to the domestic or feminine sphere. For example, in the output of a woman
    born in 1855 in Jaboatão, Pernambuco state, Francisca Izidora Gonçalves
    da Rocha—who was also a teacher, lecturer, poet, writer of crônicas,
    novelist and translator—it is surprising to see the range of topics that
    she addressed in the various organs of the press in Pernambuco.

    She dealt with politics
    and current event, both in Brazil and abroad, such as the assassination of
    the Empress of Austria, or the discovery of originals of Bento Teixeira by
    Oliveira Lima. She wrote reviews of important books, such as Páginas
    de Estética (Pages on Esthetics), by João Ribeiro.

    Even without leaving the
    state of her birth, she wove commentaries that took in all of the Brazilian
    reality, denouncing the "feudalism" which the capital of the Republic
    exercised over the other states, or foreseeing, in 1910, future problems,
    such as the "excess of material activity in the struggle for industrialization,
    to the detriment of our artistic and literary culture".

    Among the Paulistas,
    we cannot forget Maria Paes de Barros (1851-1952), who at 81 years old wrote
    a História do Brasil (History of Brazil) and at 94 a treasure—No
    Tempo de Dantes—her memoirs, published in 1946 by Monteiro Lobato,
    with a preface by Caio Prado Júnior, and republished by Paz e Terra
    in 1998.

    It is an extremely well
    written work, considered to be of great historical and sociological value,
    since it depicts the ambiguity of the Brazilian society in the second half
    of the nineteenth century, divided between tradition and political liberalism.

    Angels or Demons

    Woman in Brazilian
    literature: absent or mischaracterized

    A look at Brazilian literary
    history makes evident the absence not only of women writers, but also of strong,
    authentic, well delineated female characters, until the beginnings of the
    twentieth century. During the colonial period, Brazil saw descriptive reports
    of the land, an incipient historiography of a primarily Jesuitical character,
    lyric or satiric poets, the Arcadian poetical movement—from all these
    the lasting impression is one of a "land without women", where some
    enlightened men (with a classical education coming primarily from the University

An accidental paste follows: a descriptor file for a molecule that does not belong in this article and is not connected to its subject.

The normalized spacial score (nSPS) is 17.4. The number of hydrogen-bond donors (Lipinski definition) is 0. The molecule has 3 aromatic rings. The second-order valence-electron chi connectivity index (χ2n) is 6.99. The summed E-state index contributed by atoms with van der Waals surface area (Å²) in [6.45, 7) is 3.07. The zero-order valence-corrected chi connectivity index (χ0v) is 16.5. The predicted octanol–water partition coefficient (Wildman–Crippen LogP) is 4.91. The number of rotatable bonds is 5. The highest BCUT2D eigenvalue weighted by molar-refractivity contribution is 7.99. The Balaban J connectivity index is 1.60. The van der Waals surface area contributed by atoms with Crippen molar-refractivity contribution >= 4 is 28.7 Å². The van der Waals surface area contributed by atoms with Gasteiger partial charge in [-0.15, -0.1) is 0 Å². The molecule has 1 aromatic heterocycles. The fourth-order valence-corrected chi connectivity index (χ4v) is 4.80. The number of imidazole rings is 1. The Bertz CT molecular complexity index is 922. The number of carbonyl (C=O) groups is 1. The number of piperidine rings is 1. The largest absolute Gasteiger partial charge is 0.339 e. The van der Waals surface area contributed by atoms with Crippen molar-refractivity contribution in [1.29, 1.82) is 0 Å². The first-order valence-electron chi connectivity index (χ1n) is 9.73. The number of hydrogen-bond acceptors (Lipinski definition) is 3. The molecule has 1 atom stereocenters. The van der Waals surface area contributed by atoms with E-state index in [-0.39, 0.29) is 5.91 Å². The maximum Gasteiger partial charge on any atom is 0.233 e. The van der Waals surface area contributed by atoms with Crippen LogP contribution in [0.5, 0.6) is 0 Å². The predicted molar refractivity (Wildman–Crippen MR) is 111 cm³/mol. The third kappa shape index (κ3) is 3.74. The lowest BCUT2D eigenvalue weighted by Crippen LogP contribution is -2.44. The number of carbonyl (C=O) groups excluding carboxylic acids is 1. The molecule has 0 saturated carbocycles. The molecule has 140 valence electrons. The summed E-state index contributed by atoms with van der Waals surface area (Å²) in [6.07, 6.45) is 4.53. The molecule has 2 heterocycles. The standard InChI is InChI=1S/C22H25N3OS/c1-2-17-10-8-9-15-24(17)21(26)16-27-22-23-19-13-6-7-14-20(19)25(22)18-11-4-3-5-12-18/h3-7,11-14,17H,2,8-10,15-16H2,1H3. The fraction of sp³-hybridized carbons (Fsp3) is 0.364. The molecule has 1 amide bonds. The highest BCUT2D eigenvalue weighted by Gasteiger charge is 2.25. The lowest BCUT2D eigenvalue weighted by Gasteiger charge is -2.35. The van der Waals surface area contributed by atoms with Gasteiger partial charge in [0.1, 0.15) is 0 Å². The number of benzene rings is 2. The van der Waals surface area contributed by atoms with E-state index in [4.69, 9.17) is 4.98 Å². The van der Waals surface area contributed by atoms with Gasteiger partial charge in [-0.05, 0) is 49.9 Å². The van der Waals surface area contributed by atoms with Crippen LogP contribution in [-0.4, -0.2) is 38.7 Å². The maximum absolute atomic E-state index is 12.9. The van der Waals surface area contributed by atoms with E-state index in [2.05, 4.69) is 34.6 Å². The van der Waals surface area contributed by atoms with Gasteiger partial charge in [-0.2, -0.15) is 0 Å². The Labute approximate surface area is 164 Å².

of Coimbra) entertained each other by composing verses, sacred works, or panegyrics
    to governors.

    When she appeared, a woman
    was—like Marília de Dirceu [the object of an extensive poem by
    Tomás Antônio Gonzaga (TM)] not created as a person and reduced
    to the condition of an object of desire. An object, never a subject.

    This characteristic persisted
    throughout the entire romantic period—in the extensive gallery of female
    characters of our first novelist, Joaquim Manuel de Macedo, the most famous
    of which being Moreninha, the protagonist of the work by this name,
    what is notable is the superficiality, the necessity of romantic idealization
    in a literature made for the entertainment of the ladies of society.

    We detect the same "irreality"
    in the close to 20 novels of one of our greatest writers, José de Alencar—who
    entered history as the "writer of feminine profiles", a label he
    gave himself. He describes the mechanism of money as the moving force in life
    in the high social stratum in which he lived, gave a detailed portrait of
    the Brazil of his time, with social and historical references, taking pleasure
    in details of clothing, furniture, architecture.

    Nevertheless, his "feminine
    profiles" are always colored by a romantic idealization which verges
    on stereotype—he is a specialist in blond and pallid damsels, virtuous
    and very elegant, or when he goes to the other extreme to describe "sinners"
    (principally in Lucíola), he allows the force of prejudice to
    decharacterize them entirely as persons, and they end up as the old cliché
    of the "whore with a heart of gold", beautiful, generous, victims
    of destiny, etc.

    And yet, in the end, punished—Lucíola,
    a "fallen" woman, 19 years old, and who sacrificed her virginity
    for her family, cannot have a happy ending. When she loves and is loved by
    a youth from "good society", she is unable to attain the privileged
    status of married woman, and must die of tuberculosis—a Brazilian dame
    aux camelias.

    We know that Alencar wrote
    to please his readers—principally women, that is women from his social
    milieu who, like the television audience for the novelas of TV Globo
    in 2004, managed to interfere in the unfolding of the plot, and in the denouement,
    with their prejudices.

    He was basically, then,
    a writer of "entertainment reading", but who in the field of expression
    and of language created a true literary fiction, something which had been
    practically non-existent in Brazil up to that point.

    Senhora, his last
    novel (1875), seems at first to situate itself as a "realist" work,
    since it presents the character of Aurélia as a "different"
    woman, intelligent, revolting against the money-grubbing mentality of her